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Openbravo Maps a Shortcut to ERP Implementation

Openbravo Maps a Shortcut to ERP Implementation

Enterprises looking for an open source ERP product that can be configured and customized in-house have sometimes looked to Openbravo. However, smaller firms may not have enough IT personnel to devote to such a project. They're the ones Openbravo is targeting with QuickStart, a new proprietary ERP app built upon OpenBravo's eponymous OSS version.

By Jack M. Germain
09/02/09 4:00 AM PT

Openbravo announced on Tuesday its next-generation enterprise resource planning (ERP) product, called "QuickStart," an alternative to the company's generally more labor-intensive community package.

QuickStart represents a change in strategy for Openbravo. Unlike the ERP product that bears the company's name, QuickStart is not open source. It is proprietary, not covered by the public license that covers Openbravo. [*Correction - Sept. 4, 2009]

The decision to go proprietary with QuickStart was based on business preferences to not allow some module developers to extend that functionality to QuickStart for free, according to Josep Mitjā, COO of Openbravo.

"One of the nice things about open source is that people build on the work of others. ERP is a very fragmented market with a lot of granularity. Some of our community members wanted to build upon QuickStart, which raised some concerns," he told LinuxInsider.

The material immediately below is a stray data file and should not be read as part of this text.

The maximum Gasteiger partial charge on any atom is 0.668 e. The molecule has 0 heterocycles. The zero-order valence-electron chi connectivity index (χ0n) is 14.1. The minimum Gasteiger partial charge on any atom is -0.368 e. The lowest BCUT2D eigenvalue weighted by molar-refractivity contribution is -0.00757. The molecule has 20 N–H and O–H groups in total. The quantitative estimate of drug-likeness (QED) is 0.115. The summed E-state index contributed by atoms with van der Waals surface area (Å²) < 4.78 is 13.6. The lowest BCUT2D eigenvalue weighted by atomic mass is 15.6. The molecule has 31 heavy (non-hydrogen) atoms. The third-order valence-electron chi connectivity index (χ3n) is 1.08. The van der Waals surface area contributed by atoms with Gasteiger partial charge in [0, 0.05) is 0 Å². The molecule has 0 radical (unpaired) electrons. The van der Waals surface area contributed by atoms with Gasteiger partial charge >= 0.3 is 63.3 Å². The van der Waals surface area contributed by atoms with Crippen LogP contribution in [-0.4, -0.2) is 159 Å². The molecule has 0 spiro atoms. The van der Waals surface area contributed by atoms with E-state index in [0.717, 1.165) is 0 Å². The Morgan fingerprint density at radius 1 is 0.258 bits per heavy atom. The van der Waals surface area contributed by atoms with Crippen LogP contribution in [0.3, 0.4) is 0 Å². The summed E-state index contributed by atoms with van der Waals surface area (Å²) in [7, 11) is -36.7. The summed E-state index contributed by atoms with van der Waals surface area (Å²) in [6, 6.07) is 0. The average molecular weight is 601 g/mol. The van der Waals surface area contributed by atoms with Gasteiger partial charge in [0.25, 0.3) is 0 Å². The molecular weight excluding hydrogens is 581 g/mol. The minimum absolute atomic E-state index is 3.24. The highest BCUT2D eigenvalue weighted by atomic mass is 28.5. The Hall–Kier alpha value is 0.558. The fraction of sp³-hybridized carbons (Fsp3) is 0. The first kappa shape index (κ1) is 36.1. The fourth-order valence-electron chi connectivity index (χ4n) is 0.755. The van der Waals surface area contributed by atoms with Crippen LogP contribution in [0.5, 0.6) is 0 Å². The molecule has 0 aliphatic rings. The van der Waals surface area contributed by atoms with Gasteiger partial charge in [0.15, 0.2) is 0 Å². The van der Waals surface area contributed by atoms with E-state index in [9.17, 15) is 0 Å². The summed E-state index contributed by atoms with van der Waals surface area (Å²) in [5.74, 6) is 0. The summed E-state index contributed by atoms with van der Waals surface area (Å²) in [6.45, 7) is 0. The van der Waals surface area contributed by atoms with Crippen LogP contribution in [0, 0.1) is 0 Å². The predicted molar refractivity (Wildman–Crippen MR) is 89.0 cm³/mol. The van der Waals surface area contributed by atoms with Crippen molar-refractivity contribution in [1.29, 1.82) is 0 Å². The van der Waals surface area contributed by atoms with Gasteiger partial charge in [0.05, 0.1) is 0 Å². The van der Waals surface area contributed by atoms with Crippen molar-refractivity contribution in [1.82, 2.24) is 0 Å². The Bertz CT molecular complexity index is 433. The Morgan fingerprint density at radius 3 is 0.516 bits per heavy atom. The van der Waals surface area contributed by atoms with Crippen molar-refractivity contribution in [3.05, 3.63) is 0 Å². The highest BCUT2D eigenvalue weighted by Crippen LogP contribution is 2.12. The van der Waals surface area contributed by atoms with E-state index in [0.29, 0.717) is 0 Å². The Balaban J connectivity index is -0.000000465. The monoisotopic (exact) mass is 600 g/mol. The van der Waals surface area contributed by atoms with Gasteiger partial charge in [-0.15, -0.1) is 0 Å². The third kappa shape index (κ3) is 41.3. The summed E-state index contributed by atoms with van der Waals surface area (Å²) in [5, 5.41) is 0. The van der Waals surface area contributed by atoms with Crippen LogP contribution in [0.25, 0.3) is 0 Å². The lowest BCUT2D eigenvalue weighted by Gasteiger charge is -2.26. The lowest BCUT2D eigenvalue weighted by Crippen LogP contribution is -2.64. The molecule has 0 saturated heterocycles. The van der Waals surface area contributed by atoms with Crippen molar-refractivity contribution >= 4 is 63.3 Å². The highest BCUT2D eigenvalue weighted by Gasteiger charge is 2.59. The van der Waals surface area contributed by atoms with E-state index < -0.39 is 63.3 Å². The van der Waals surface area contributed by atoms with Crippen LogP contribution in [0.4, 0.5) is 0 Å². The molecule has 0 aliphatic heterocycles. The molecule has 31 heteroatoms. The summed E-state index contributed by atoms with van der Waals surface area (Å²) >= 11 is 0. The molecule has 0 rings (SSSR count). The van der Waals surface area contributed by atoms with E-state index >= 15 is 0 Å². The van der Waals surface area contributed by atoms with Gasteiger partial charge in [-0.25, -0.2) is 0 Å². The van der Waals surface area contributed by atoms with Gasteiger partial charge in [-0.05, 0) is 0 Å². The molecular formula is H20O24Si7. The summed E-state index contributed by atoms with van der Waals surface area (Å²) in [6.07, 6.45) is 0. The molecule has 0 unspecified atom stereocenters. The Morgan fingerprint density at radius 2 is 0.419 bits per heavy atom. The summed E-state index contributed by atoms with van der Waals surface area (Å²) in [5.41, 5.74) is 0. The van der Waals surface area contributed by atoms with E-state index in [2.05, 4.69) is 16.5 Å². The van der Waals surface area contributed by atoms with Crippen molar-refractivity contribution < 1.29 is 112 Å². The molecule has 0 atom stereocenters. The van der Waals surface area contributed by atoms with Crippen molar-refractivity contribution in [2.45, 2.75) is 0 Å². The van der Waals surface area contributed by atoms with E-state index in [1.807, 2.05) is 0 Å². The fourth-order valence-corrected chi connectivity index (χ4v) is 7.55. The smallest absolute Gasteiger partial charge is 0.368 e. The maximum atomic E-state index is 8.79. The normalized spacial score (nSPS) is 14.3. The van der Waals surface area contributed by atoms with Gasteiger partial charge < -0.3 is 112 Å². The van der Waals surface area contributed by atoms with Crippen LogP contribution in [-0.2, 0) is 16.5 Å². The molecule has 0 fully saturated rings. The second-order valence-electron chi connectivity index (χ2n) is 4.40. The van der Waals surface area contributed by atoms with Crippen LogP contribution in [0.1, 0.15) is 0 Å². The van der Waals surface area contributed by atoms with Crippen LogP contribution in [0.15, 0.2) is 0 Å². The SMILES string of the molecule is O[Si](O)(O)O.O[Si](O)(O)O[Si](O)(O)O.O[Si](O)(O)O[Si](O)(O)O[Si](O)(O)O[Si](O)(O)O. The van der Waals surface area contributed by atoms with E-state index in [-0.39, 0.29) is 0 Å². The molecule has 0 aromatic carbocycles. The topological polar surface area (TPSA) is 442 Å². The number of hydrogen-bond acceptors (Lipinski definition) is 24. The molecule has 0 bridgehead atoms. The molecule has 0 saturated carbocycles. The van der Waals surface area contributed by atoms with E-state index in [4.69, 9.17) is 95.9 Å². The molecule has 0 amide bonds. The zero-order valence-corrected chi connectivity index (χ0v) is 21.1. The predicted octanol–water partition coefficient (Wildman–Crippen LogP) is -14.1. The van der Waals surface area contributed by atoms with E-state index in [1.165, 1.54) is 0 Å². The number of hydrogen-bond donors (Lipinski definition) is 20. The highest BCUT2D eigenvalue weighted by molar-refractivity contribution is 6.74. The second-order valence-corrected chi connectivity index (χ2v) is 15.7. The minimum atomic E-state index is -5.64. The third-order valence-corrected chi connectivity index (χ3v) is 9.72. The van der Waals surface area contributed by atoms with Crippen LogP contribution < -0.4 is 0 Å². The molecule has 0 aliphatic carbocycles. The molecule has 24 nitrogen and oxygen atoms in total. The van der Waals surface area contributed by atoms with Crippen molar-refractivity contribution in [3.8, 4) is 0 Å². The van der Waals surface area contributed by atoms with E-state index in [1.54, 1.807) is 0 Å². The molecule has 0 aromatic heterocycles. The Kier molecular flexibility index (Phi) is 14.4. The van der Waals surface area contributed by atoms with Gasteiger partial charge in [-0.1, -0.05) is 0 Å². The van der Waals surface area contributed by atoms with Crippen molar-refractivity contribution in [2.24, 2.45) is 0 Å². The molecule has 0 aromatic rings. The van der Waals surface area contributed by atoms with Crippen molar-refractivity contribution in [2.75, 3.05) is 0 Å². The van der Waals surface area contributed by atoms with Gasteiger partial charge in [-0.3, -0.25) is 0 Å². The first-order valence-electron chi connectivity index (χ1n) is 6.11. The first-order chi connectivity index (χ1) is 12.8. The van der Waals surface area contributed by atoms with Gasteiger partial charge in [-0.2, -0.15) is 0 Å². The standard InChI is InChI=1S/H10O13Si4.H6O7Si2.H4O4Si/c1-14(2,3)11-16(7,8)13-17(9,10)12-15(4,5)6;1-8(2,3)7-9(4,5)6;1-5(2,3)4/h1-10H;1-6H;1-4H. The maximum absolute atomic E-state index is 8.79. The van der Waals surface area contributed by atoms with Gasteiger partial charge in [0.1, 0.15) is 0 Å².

An Alternative

QuickStart adds no new functionality to the existing community product, Openbravo. The goal of the new product is to help users to save time, Mitjā said.

"It's for people who want to pay money for a product that will save them time," he said.

QuickStart runs on top of Openbravo. Current users of the open source package have no need to purchase the new release for its pre-configured features.

Configuration to Go

Product users have two options now. One is to fully customize the open source version to their company's needs. That takes on average from 400 to 500 hours to do, Mitjā explained.

The other option is to use QuickStart, which comes with all of the customization options already built in. The commercial version includes a user manual and online training documents.

"The difference in time savings is 40 hours compared to 400 hours," said Mitjā.

What It Costs

Openbravo QuickStart targets SMB companies where IT support and setup time are lacking. It offers subscribers a simple, no-compromise approach for small businesses that want to invest in technology.

The Spain-based company based the purchase price on euros rather than dollars. QuickStart costs 1,500 euros (US$2,133) plus 500 euros ($711) per user.

The product is Web-based as a Software as a Service offering, so there is no client-side operating system requirement. The delivered software can be used on any user platform. On the server side, the product is operating system independent.

The application layer generally runs on open source Apache or TomCat platforms as well as others, said Mitjā.

More to Come

Openbravo will add more functionality to QuickStart in upcoming releases. One of the first additions will be localized features based on the user's country, Mitjā said.

Users of QuickStart will also get software fixes, support and life cycle warranties with the product.


*ECT News Network editor's note - Sept. 4, 2009: In our original publication of this article, it is stated that Openbravo ERP is covered by a General Public License (GPL). In fact, Openbravo ERP as a whole is licensed under a Mozilla Public License (MPL) with a "Powered by Openbravo" branding clause, known as the Openbravo Public License. However, some components of Openbravo ERP, which includes code developed by Openbravo and other parties, are published under different licenses like the Apache license, the GNU Lesser General Public License, etc.


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